said assembly maintaining said second mirror in a fixed spaced relation to said screen for establishing an optical alignment integrity between said constituted portion of said folded optical path and said planar mirror and for insuring repeatability of said alignment integrity upon subsequent elevations of said assembly; and
means for elevating said upper cabinet section to transport said unitary opto-mechanical assembly from a first receiver-inoperable position, wherein said upper cabinet section and said opto-mechanical assembly are stored in said lower section of said cabinet and said receiver is rendered substantially as compact as a conventional large-screen console television receiver, to a second receiver-operable position, wherein said upper cabinet section and said opto-mechanical assembly are elevated to extend from said cabinet, so that said receiver, when said upper cabinet section and said assembly are in said receiver-operable position, is capable of displaying an image having an area greater than three times the image area that a conventional console television receiver is capable of displaying.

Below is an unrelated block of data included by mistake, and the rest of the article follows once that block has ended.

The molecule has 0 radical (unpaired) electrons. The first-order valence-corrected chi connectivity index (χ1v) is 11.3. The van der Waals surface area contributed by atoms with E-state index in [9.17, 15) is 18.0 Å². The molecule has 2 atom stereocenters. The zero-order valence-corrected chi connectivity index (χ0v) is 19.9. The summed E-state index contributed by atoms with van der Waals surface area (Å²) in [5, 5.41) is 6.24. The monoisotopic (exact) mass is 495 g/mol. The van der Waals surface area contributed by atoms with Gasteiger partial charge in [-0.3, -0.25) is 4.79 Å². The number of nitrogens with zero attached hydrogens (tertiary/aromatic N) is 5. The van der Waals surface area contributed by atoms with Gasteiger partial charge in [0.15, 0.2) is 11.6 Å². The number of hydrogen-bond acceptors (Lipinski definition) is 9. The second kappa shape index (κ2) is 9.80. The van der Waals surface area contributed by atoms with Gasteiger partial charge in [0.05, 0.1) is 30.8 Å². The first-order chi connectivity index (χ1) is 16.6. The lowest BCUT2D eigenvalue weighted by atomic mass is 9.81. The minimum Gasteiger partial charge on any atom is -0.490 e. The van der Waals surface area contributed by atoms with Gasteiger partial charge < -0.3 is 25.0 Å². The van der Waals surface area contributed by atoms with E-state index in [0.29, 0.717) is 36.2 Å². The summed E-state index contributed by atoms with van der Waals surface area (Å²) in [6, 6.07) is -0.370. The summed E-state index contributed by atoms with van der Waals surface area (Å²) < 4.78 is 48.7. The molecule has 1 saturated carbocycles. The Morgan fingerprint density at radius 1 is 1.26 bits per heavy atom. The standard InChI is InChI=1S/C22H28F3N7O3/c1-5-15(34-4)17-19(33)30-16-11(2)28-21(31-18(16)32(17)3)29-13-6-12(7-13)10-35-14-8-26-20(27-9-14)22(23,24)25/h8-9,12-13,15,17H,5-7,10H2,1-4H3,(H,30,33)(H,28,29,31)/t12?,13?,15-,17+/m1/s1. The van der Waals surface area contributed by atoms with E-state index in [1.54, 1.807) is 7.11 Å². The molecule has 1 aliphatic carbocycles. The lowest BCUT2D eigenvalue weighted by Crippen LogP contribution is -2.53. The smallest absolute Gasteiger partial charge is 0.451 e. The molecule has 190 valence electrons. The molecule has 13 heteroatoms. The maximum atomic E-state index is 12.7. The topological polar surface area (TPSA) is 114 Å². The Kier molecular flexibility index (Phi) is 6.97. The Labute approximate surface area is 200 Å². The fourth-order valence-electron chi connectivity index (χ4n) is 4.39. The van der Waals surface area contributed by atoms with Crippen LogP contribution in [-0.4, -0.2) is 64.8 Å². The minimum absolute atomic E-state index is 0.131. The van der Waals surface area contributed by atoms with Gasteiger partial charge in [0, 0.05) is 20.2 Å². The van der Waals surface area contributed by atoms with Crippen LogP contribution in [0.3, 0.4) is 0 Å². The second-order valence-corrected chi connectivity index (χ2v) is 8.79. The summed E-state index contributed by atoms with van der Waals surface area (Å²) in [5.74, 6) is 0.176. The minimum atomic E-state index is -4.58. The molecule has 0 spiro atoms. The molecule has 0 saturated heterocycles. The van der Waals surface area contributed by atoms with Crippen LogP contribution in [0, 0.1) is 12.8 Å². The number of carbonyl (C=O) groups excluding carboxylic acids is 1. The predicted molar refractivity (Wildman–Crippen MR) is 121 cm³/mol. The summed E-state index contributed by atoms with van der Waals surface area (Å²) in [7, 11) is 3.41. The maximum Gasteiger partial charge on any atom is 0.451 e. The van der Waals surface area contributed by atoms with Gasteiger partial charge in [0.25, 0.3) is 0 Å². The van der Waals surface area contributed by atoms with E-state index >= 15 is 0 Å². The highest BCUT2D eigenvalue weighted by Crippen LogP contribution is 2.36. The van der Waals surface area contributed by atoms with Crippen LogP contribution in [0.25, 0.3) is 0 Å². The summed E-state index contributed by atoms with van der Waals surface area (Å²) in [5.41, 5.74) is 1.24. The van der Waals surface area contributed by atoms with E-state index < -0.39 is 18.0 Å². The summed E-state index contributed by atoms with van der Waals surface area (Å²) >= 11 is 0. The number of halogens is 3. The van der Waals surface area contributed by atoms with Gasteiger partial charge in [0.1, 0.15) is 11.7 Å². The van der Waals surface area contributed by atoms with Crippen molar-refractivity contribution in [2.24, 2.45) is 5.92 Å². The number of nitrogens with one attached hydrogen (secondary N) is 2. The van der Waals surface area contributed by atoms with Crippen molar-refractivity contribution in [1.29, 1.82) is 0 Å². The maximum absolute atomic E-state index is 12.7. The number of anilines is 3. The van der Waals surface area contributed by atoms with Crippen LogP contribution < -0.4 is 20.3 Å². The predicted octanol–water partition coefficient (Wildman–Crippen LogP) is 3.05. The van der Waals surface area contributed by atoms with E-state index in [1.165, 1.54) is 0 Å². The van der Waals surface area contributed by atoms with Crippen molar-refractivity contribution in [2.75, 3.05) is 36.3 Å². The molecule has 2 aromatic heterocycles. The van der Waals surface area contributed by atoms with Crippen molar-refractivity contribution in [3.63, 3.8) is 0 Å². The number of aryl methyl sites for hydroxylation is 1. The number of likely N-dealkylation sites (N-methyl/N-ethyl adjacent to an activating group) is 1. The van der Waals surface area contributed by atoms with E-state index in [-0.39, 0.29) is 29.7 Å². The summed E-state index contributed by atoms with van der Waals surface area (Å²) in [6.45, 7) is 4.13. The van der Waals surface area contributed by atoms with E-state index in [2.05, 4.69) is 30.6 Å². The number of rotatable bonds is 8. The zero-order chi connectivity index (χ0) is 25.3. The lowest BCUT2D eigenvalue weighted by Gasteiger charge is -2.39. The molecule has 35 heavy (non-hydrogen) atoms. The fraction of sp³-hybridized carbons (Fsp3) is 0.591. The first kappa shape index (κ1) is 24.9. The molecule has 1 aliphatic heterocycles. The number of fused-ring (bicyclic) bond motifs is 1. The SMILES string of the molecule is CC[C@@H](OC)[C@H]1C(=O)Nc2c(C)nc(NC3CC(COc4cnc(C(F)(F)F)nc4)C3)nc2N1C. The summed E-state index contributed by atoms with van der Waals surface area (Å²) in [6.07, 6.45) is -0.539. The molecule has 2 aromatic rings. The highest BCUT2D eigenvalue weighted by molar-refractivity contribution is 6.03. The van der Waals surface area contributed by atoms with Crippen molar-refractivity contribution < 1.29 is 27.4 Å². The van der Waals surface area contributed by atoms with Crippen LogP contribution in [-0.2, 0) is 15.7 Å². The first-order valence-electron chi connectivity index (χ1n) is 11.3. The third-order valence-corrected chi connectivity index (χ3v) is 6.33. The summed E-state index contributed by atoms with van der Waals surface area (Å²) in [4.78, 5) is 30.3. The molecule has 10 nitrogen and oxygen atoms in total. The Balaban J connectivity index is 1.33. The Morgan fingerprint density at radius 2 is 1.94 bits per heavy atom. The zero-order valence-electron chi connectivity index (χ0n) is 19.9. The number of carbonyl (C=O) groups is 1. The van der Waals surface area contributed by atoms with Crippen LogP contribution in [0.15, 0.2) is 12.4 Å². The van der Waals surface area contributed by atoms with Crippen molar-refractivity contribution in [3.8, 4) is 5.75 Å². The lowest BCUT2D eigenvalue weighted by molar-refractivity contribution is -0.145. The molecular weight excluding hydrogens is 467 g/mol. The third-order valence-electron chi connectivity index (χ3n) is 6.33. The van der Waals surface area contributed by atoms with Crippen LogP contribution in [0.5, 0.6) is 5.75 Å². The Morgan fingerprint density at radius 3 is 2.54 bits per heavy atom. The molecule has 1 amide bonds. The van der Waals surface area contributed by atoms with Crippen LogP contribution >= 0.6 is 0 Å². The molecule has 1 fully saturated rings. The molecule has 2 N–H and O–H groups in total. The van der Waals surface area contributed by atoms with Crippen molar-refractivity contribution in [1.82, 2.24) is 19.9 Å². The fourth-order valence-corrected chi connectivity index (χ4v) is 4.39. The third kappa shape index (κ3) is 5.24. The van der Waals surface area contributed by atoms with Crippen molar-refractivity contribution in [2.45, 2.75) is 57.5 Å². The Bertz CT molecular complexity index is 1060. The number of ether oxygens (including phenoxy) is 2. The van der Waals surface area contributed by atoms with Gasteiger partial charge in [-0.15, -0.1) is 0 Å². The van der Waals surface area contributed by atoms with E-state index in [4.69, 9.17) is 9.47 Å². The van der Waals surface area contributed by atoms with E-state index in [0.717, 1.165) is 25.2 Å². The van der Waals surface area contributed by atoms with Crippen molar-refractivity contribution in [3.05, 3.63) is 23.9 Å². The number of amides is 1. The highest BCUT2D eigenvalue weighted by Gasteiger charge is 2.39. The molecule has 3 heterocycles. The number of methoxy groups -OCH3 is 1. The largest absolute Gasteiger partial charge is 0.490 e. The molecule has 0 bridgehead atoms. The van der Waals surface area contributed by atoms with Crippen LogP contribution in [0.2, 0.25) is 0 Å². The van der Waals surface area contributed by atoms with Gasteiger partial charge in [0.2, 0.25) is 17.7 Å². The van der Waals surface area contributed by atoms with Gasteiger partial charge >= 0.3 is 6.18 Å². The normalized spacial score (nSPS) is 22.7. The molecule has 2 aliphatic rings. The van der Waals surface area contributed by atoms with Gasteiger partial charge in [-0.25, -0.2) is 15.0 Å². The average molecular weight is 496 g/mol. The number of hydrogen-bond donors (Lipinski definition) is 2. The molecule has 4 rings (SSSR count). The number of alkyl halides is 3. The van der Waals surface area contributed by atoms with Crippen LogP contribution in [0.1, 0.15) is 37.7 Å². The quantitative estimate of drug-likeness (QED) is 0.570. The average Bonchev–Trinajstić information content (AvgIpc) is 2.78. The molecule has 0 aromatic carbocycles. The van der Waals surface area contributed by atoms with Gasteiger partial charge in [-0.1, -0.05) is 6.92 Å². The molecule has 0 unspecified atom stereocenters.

Description
CROSS-REFERENCE TO RELATED APPLICATIONS

This application is a continuation of application Ser. No. 228,434 filed Jan. 26, 1983, now abandoned.

This application is related to but in no way dependent on copending applications of common ownership herewith including: Ser. No. 259,333 filed 4-30-81, now U.S. Pat. No. 4,349,845; Ser. No. 314,591 filed 10-26-81, now U.S. Pat. No. 4,400,723; Ser. No. 238,861 filed 2-27-81, now U.S. Pat. No. 4,385,313; Ser. No. 258,206 filed 4-27-81, now U.S. Pat. No. 4,394,681; and Ser. No. 297,885 filed 6-16-81, now U.S. Pat. No. 4,386,372.

BACKGROUND OF THE INVENTION AND PRIOR ART DISCLOSURES

This invention concerns television receivers and is particularly directed to systems in which the television image is projected on a viewing screen greater in area than the screen of the conventional console television receiver.